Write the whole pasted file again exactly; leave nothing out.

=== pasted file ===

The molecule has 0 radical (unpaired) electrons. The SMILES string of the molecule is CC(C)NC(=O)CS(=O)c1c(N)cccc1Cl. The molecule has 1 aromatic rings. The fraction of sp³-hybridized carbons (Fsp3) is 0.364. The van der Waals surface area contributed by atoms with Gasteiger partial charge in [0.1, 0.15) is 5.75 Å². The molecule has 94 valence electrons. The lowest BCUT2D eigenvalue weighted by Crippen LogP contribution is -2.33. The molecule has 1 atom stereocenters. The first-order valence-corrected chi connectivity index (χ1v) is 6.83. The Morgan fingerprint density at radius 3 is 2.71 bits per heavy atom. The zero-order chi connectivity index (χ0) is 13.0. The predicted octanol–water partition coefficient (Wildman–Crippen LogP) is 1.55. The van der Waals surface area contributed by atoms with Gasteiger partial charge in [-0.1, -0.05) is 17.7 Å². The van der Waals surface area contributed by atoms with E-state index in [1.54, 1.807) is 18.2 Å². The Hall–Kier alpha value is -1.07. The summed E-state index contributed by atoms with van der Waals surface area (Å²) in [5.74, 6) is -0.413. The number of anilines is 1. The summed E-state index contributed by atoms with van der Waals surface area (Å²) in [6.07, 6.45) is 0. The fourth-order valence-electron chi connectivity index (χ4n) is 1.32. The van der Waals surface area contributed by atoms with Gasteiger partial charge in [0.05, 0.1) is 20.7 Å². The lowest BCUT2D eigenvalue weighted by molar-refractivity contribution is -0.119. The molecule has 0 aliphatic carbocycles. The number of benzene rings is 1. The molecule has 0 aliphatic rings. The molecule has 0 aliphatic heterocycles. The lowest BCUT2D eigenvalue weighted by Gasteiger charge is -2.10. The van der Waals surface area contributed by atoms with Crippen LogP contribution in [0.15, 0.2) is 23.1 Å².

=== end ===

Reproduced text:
The molecule has 0 radical (unpaired) electrons. The SMILES string of the molecule is CC(C)NC(=O)CS(=O)c1c(N)cccc1Cl. The molecule has 1 aromatic rings. The fraction of sp³-hybridized carbons (Fsp3) is 0.364. The van der Waals surface area contributed by atoms with Gasteiger partial charge in [0.1, 0.15) is 5.75 Å². The molecule has 94 valence electrons. The lowest BCUT2D eigenvalue weighted by Crippen LogP contribution is -2.33. The molecule has 1 atom stereocenters. The first-order valence-corrected chi connectivity index (χ1v) is 6.83. The Morgan fingerprint density at radius 3 is 2.71 bits per heavy atom. The zero-order chi connectivity index (χ0) is 13.0. The predicted octanol–water partition coefficient (Wildman–Crippen LogP) is 1.55. The van der Waals surface area contributed by atoms with Gasteiger partial charge in [-0.1, -0.05) is 17.7 Å². The van der Waals surface area contributed by atoms with E-state index in [1.54, 1.807) is 18.2 Å². The Hall–Kier alpha value is -1.07. The summed E-state index contributed by atoms with van der Waals surface area (Å²) in [5.74, 6) is -0.413. The number of anilines is 1. The summed E-state index contributed by atoms with van der Waals surface area (Å²) in [6.07, 6.45) is 0. The fourth-order valence-electron chi connectivity index (χ4n) is 1.32. The van der Waals surface area contributed by atoms with Gasteiger partial charge in [0.05, 0.1) is 20.7 Å². The lowest BCUT2D eigenvalue weighted by molar-refractivity contribution is -0.119. The molecule has 0 aliphatic carbocycles. The number of benzene rings is 1. The molecule has 0 aliphatic rings. The molecule has 0 aliphatic heterocycles. The lowest BCUT2D eigenvalue weighted by Gasteiger charge is -2.10. The van der Waals surface area contributed by atoms with Crippen LogP contribution in [0.15, 0.2) is 23.1 Å².